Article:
The chapter focuses on the implications of Web 2.0 technologies and how they are changing learning and teaching practices. It references a taxonomy I developed for classifying tools according to how they are being used, and using this to compare how Web 2.0 tools are different from Web 1.0 tools. It provides examples of different ways in which Web 2.0 tools are being used in Education. It then provides an account of the characteristics of new technologies and the impact on practice. It concludes by considering the implications for learners, teachers and support staff, and institutions. It provides two case study, drawing on research I was involved with: new approaches to design, and new metaphors for describing digital interactions.

6.             Conole, E., Galley, R. and Alevizou, P. (2011), Frameworks for understanding the nature of interactions, networking and community in a social networking site for academic practice, IRRODL, Vol 12, No. 3, 119-138.

The paper reviews the literature on interactions and communities online and uses this to evaluate a social networking site for sharing learning and teaching ideas, Cloudworks.

7.             Conole, G. (2010), Facilitating new forms of discourse for learning and teaching: harnessing the power of Web 2.0 practices, Open Learning, Vol.25, No. 2, June 2010, 141-151.

This paper is a result of an invited keynote at the Cambridge Interactional Conference on Open and Distance Learning. It draws on the result carried out as part of the JISC-funded Open University Learning Design Initiative. It describes the characteristics of Web 2.0 technologies and how they can be used in learning and teaching. It puts forward a number of reasons why Web 2.0 technologies have not had the anticipated impact on education. The methodology is: user-centred, theory-based and critically reflective and evolving, drawing on a range of sources of data (desk research, interviews, focus groups, workshop evaluations, observations, web statistics, etc.) to develop a rich picture of users’ practices and perspectives in relation to the use of technology to support their learning and teaching activities. It describes how this approach was used to evaluation a social networking site, Cloudworks. In addition to provide stats associated with the site and a description of how it is being used, the paper describes the use of the site during the Cambridge conference.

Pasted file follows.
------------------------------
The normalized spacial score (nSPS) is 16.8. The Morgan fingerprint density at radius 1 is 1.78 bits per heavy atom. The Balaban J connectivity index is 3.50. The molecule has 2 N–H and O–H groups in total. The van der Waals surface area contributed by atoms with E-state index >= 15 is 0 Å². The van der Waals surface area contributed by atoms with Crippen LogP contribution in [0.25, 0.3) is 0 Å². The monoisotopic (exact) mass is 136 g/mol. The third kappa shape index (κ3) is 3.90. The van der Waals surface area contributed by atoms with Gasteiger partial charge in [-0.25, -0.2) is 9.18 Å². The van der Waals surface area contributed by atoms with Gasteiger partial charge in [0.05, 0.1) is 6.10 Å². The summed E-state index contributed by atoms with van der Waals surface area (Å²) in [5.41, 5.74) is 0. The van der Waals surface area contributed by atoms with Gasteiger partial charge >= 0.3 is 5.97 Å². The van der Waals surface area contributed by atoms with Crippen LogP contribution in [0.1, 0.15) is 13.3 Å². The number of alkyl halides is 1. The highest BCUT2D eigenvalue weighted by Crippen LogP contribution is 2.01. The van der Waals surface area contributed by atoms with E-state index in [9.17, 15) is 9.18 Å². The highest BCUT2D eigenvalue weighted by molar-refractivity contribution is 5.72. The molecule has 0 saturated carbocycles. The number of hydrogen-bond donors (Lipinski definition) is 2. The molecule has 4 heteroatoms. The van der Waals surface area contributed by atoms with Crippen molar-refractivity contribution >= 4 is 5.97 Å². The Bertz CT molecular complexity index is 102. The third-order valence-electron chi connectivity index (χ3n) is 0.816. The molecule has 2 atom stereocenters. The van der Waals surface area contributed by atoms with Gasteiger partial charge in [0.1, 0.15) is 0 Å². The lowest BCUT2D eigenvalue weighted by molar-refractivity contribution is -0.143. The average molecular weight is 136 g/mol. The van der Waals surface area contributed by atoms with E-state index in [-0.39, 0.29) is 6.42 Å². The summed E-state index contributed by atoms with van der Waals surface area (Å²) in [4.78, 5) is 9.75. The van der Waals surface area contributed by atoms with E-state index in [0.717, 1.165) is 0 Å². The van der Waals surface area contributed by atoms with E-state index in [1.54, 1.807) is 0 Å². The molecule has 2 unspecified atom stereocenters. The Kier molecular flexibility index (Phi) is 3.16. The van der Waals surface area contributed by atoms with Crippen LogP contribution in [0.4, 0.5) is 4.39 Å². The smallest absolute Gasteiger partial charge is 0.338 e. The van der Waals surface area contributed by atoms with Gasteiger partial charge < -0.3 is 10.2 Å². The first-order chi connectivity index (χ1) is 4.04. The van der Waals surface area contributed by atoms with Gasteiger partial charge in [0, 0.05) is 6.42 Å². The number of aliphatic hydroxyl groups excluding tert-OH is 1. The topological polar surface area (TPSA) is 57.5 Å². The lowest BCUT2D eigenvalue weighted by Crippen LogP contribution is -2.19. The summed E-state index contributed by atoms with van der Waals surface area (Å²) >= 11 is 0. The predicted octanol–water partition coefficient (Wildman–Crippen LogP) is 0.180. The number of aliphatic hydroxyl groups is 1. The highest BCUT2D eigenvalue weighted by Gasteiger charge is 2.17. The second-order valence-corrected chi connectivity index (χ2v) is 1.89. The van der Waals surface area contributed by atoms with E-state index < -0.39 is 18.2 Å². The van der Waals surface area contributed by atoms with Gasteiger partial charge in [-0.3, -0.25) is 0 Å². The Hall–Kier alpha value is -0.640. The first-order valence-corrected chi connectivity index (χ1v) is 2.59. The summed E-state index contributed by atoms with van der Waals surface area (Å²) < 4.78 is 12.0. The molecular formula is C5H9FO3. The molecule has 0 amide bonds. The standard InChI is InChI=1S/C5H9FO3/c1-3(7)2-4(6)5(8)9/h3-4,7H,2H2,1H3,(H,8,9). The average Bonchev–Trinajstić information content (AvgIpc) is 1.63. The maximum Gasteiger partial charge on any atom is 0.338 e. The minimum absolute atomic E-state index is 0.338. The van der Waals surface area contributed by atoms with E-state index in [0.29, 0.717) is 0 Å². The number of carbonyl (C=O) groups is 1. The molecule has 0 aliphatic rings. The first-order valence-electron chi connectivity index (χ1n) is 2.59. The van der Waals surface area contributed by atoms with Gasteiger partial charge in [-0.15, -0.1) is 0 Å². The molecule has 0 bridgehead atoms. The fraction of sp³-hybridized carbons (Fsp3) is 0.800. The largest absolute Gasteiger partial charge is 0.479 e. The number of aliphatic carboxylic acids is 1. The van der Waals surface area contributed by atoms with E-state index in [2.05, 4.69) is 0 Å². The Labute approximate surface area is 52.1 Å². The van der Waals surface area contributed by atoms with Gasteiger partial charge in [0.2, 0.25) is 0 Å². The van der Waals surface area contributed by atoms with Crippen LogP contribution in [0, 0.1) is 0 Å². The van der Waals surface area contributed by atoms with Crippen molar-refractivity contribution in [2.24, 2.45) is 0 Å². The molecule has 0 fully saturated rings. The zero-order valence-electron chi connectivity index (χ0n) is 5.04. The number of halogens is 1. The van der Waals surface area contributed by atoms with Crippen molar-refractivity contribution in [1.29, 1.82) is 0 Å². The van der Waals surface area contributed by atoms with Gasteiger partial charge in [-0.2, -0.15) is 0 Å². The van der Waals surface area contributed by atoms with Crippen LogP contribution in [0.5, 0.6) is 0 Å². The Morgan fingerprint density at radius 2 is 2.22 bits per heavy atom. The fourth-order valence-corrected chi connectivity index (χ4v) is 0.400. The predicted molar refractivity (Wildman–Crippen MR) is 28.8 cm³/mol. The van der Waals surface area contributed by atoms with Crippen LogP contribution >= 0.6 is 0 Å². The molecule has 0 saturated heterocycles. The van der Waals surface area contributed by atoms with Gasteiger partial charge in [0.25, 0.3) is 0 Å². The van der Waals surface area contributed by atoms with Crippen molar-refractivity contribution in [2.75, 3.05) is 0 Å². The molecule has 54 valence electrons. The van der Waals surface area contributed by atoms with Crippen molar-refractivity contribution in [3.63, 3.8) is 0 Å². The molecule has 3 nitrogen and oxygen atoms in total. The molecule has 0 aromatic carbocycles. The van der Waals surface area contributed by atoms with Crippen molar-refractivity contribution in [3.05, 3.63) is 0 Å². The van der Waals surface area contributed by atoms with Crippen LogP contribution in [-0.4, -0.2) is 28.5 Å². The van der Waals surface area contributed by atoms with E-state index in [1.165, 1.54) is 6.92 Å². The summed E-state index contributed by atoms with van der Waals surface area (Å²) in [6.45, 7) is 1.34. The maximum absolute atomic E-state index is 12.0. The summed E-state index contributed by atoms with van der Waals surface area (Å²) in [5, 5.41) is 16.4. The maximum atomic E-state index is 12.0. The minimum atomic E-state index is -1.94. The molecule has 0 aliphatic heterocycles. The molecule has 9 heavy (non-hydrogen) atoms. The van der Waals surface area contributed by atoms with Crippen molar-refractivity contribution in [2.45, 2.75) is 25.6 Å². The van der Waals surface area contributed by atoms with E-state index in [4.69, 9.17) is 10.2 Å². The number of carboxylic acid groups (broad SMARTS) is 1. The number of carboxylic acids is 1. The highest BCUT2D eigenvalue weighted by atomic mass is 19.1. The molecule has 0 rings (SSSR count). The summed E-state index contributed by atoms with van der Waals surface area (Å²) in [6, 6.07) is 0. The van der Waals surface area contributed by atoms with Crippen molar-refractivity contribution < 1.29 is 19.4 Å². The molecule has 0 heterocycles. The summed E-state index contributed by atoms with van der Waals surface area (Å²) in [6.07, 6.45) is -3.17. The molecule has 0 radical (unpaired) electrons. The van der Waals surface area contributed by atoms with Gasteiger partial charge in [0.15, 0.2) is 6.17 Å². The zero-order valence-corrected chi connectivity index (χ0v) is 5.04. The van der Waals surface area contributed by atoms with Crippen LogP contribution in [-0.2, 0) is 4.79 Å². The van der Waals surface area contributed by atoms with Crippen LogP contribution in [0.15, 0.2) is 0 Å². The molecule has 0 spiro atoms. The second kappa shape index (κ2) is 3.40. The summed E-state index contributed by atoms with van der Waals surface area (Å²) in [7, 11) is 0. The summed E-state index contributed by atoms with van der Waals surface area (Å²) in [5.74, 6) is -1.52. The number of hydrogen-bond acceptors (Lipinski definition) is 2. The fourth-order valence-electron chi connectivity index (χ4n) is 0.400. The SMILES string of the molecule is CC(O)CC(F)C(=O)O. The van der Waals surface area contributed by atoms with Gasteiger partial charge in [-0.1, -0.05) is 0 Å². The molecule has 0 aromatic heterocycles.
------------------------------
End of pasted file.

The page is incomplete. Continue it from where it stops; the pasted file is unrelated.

8.             Conole, G. (2010), Bridging the gap between policy and practice: a framework for technological intervention, Journal of e-learning and knowledge society, vol. 6, no.1, February 2010, 13-27. 

This paper is the result of an invited keynote at the VI Congresso Nazionale della SIe-L: E-learning, creatività ed innovazione in Salerno. It argues that despite the potential of new technologies to promote learning and teaching, there is a gap between the promote and the reality. It puts forward a framework for more effective uptake of technologies,  which considers the relationship between policy, research and practice.